There’s been a lot of talk about how vaccines are changing our DNA. However, I haven’t heard anyone mention how we might be reprogramming our own brains through the various covid or lockdown projects many of us are undertaking, and how the very structure of our brains could well be altered as a result – again in good and bad ways.
My world has been affected more than many because I wasn’t in paid employment when Covid hit due my lingering health issues, but I was more or less at a point where I was considering looking for some part time work. Before lockdown, I’m been beavering away on my blog and had various attempts at writing books, and have been trying to find my thing. With our son booked to go on a six week history tour of Europe and visiting the battlefields of France where his Great Great Uncle paid the ultimate sacrifice just three months before the end of WWI, I started retracing his steps and putting together his story. I also picked up on my Great Great Uncle Jack Quealey who I knew very little about and I had so much trouble nutting his story out, that I had to reach him through the letters and diaries of other soldiers. Before I knew it, researching our family members had expanded into a massive, obsessive research project. I saw no problem in that. Only good. Covid was the enemy, and I was going to have something concrete to show for it. Indeed, as lockdown continued, and it was still unsafe for me to venture out, and lockdown started up again, this project had totally overgrown it’s boundaries and it had become all consuming. While my friends were out there exercising with equal zeal, I was researching, writing, transcribing letters for hours and hours, days, months. Indeed, I didn’t mean this to happen, but along the way, I stopped playing my violin, my keyboard and even writing my blog. I also kept putting off exercise. Well, exercise is hardly my best friend, and it is a bit like swallowing that vile teaspoon of cod liver oil, especially before I get out there and actually see the roses and our stunning local beaches and coast.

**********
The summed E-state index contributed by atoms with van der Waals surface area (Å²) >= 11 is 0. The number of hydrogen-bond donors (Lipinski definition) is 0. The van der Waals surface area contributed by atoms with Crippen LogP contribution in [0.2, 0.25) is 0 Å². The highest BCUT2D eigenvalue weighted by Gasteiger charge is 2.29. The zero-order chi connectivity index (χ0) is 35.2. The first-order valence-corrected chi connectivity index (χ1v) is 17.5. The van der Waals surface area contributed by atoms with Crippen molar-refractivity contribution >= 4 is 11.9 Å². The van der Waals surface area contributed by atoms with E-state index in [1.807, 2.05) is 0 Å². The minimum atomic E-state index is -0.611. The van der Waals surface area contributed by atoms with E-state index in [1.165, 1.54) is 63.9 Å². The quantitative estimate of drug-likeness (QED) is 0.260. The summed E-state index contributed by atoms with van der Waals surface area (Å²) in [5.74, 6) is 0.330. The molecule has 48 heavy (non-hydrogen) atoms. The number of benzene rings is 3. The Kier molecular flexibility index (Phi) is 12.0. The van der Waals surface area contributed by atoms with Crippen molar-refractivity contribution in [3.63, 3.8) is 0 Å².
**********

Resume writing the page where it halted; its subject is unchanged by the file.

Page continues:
Well, if you know anything about neuroplasticity, you know that the wiring in our brains isn’t set in stone. It is fluid – ever-changing. So the more you do something, your brain responds by building bigger fibres…whether these are good, bad, or indifferent habits. It’s part of the reason why practice makes perfect. It’s also the same with emotions. If you keep getting angry, the angry cable in your brain will just keep getting bigger and bigger unless you start bringing your anger in line.
This is all very simplistic. I’m not trying to be a neuroscientist. I’m just trying to give you the general gist.